30 July 2010
The Government's announcement today on its benefit reform plans sets out an ambitious agenda for reform but raises questions that must be answered if it is to be successful, says the Social Market Foundation, a leading UK think-tank. Secretary of State for Work & Pensions, Iain Duncan Smith, has announced today a consultation on the Government's plans to simplify the benefit system by rolling all benefits and tax credits into a single Universal Credit. The aim is to make work financially worthwhile for people to work a small number of hours each week, as well as to make the system easier to understand for claimants.
Commenting Ian Mulheirn, Director of the Social Market Foundation said:
"There are two big goals here: making the benefit system simpler and getting people off benefits and into work. These are both good aims. The benefit system is unhelpfully complicated, making it hard for claimants to understand. And too many people are inactive on benefits when they could be making a useful contribution in work.
But simplifying the system means there will be winners and losers. The impact of the government's plans will be to reduce support for people working 16 hours-or-more each week and increase it for people who work less than 16 hours. The government's aim is that doing any paid work should make you better off than being on benefits, even if it is only for as little as 8 hours.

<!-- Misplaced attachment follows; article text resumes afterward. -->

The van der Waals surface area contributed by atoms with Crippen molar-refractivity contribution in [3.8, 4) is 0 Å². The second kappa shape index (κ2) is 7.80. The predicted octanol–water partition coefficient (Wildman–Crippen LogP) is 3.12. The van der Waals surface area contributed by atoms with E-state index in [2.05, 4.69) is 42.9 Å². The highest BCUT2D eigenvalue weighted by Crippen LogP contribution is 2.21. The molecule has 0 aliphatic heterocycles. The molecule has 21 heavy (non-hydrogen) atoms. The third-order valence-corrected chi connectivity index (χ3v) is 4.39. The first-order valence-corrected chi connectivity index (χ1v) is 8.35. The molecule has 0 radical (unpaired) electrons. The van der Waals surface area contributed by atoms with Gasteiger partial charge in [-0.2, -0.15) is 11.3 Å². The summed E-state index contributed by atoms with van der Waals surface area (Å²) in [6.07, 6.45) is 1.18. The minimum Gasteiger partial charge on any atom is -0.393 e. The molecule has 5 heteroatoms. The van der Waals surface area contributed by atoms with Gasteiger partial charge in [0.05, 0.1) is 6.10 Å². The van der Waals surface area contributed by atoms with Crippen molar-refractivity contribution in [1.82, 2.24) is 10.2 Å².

The big challenge is now to make sure that people don't get stuck only working 8 hours a week. The Government hopes that people will progress from working just a handful of hours to being fully engaged in the workforce. But there is a risk that those on short hours will get stranded in low-paid work on the fringes of the job market, without opportunity to progress and struggling to make ends meet.
If this reform is going to succeed as we hope it will, we have to make sure that it is accompanied by a strategy to help people to progress once they are in work."
• Today, Iain Duncan Smith announced a consultation on the Government's plans to simplify the benefit system by rolling all benefits and tax credits into a single Universal Credit. The aim is to make work financially worthwhile for people to work a small number of hours each week, as well as to make the system easier to understand for claimants.
• The current system involves a patchwork of benefits withdrawn at different rates as people's incomes rise. The current system also rewards people with extra payments once they work 16-or-more and 30-plus hours per week.
• Under the proposed system, all of these things would go, to be replaced by a single steady withdrawal rate of the Universal Credit as incomes rise.
• Simplifying the system in this way is likely to mean that those employed at around 16 and 30 hours per week will receive less support, while those working under 16 hours will get more. The hope is that the new system will encourage people to try out work and then find it rewarding to increase their hours worked, where currently the incentives to do so are weak.
• It is likely that the reforms will have significant cost implications, although costings have not yet been established.
• Ian Mulheirn is the author of Vicious Cycles, which proposes radical reforms to improve the welfare to work system - including the extension of payment by results for welfare to work providers